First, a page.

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Keywords

Electronic record, Hospital organization, In-hospital mortality, Intensive care

 

Authors

  1. SALES, ANNE E. PhD, RN
  2. LAPHAM, GWENDOLYN G. MPH, MSW
  3. SQUIRES, JANET MN
  4. HUTCHINSON, ALISON PhD, RN
  5. ALMENOFF, PETER MD
  6. SHARP, NANCY D. PhD
  7. LOWY, ELLIOTT PhD
  8. LI, YU-FANG PhD, RN

Abstract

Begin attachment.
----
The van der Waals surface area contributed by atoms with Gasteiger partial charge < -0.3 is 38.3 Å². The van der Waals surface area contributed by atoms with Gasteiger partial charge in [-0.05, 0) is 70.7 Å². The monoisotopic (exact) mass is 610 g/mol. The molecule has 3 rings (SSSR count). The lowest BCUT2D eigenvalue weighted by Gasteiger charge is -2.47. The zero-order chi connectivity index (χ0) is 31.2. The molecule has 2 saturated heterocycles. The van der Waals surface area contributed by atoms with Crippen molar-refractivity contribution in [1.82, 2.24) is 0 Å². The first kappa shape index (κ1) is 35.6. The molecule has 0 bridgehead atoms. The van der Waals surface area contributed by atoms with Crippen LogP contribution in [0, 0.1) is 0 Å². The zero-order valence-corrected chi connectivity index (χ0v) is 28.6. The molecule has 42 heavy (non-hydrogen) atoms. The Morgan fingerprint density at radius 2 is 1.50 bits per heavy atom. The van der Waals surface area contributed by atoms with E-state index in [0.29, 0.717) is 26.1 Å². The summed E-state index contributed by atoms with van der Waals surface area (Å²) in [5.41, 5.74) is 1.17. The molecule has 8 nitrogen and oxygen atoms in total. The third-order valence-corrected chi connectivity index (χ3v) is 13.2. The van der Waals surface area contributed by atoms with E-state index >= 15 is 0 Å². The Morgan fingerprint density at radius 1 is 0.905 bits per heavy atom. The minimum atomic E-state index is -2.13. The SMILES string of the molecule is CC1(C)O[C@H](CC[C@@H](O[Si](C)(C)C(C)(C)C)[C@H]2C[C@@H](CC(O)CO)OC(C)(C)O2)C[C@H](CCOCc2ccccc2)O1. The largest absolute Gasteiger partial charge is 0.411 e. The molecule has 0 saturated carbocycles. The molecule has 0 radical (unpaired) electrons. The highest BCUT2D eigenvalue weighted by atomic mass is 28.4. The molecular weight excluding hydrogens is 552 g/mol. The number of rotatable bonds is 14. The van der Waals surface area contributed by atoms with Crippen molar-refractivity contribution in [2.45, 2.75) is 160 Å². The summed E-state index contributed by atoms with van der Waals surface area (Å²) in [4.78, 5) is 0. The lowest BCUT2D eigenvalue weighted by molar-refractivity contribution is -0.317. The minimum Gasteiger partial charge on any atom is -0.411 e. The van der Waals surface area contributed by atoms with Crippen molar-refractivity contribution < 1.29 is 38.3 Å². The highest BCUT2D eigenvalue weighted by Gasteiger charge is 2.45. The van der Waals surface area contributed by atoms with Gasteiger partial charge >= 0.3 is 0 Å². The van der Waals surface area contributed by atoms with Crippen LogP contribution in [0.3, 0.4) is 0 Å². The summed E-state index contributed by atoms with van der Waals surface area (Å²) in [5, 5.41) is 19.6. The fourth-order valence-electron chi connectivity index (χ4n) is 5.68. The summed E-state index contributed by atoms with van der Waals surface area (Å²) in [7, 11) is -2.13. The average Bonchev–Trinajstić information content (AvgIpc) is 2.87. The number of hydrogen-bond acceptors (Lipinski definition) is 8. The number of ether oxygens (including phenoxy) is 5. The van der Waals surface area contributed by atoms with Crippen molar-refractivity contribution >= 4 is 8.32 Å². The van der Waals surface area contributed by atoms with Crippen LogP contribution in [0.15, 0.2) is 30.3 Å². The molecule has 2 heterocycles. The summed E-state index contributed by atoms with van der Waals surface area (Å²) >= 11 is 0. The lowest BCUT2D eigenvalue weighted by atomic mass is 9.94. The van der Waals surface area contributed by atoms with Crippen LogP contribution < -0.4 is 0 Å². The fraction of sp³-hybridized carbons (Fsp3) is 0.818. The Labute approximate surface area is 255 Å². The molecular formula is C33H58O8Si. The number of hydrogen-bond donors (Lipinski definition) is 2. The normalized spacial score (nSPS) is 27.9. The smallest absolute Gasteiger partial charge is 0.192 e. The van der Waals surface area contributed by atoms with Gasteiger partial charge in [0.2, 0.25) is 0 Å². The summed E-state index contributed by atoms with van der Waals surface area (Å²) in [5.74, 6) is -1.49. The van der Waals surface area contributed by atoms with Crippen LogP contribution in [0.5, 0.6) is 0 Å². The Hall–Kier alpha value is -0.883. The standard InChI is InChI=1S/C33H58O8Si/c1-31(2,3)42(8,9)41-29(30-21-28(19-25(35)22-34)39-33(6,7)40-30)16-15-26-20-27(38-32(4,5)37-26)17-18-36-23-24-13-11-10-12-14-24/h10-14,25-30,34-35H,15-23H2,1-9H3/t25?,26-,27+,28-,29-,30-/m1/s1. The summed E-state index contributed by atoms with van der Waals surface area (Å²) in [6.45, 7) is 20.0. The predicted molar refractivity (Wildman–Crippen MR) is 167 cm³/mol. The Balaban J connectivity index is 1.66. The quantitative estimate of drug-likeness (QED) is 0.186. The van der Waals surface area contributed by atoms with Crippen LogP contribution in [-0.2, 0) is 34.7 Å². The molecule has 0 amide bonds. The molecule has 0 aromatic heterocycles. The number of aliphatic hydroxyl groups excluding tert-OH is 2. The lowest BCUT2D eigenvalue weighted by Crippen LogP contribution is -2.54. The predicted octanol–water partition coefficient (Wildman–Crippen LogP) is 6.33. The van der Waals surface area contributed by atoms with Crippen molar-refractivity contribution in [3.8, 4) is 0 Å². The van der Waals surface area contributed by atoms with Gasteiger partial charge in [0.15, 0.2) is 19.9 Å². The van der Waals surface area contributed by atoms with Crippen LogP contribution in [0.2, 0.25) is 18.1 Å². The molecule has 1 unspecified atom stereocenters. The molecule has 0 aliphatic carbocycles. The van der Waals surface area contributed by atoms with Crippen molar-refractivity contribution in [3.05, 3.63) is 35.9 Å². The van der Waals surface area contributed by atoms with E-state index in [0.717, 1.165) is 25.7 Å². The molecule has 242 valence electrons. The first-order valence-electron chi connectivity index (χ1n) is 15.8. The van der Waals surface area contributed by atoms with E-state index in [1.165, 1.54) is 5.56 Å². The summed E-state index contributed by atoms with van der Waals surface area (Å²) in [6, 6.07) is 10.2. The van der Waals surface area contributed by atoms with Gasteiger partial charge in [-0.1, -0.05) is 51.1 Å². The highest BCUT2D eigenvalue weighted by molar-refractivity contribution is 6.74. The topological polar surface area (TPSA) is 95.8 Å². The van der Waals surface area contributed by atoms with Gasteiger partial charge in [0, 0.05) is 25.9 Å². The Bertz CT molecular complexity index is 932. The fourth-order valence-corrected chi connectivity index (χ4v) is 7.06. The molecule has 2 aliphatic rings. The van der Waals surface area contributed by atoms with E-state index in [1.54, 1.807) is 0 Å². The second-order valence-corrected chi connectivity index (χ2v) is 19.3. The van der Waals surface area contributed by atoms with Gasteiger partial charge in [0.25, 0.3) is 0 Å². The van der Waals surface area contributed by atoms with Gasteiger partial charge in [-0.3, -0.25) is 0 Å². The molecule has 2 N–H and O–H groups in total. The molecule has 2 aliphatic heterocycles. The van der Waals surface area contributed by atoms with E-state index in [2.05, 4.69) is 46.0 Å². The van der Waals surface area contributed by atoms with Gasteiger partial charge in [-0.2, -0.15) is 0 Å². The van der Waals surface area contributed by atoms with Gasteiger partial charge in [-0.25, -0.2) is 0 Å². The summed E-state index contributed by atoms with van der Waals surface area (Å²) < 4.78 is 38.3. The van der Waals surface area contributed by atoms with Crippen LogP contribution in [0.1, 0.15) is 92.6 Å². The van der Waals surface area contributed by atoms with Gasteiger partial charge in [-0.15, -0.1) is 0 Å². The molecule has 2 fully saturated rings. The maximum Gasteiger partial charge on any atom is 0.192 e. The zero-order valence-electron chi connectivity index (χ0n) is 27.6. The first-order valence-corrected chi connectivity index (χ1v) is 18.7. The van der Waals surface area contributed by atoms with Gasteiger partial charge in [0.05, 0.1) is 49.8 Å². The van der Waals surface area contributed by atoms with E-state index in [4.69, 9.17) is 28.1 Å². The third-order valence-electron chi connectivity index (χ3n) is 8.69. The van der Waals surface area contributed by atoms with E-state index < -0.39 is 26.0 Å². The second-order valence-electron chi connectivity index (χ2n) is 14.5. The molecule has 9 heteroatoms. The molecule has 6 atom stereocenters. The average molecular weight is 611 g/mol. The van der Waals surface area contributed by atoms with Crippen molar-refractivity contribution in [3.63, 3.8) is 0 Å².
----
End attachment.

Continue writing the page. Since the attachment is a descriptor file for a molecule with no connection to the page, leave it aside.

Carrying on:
In-hospital mortality rates associated with an ICU stay are high and vary widely among units. This variation may be related to organizational factors such as staffing patterns, ICU structure, and care processes. We aimed to identify organizational factors associated with variation in in-hospital mortality for patients with an ICU stay. This was a retrospective observational cross-sectional study using administrative data from 34 093 patients from 171 ICUs in 119 Veterans Health Administration hospitals. Staffing and patient data came from Veterans Health Administration national databases. ICU characteristics came from a survey in 2004 of ICUs within the Veterans Health Administration. We conducted multilevel multivariable estimation with patient-, unit-, and hospital-level data. The primary outcome was in-hospital mortality. Of 34 093 patients, 2141 (6.3%)died in the hospital. At the patient level, risk of complications and having a medical diagnosis were significantly associated with a higher risk of mortality. At the unit level, having an interface with the electronic medical record was significantly associated with a lower risk of mortality. The finding that electronic medical records integrated with ICU information systems are associated with lower in-hospital mortality adds support to existing evidence on organizational characteristics associated with in-hospital mortality among ICU patients.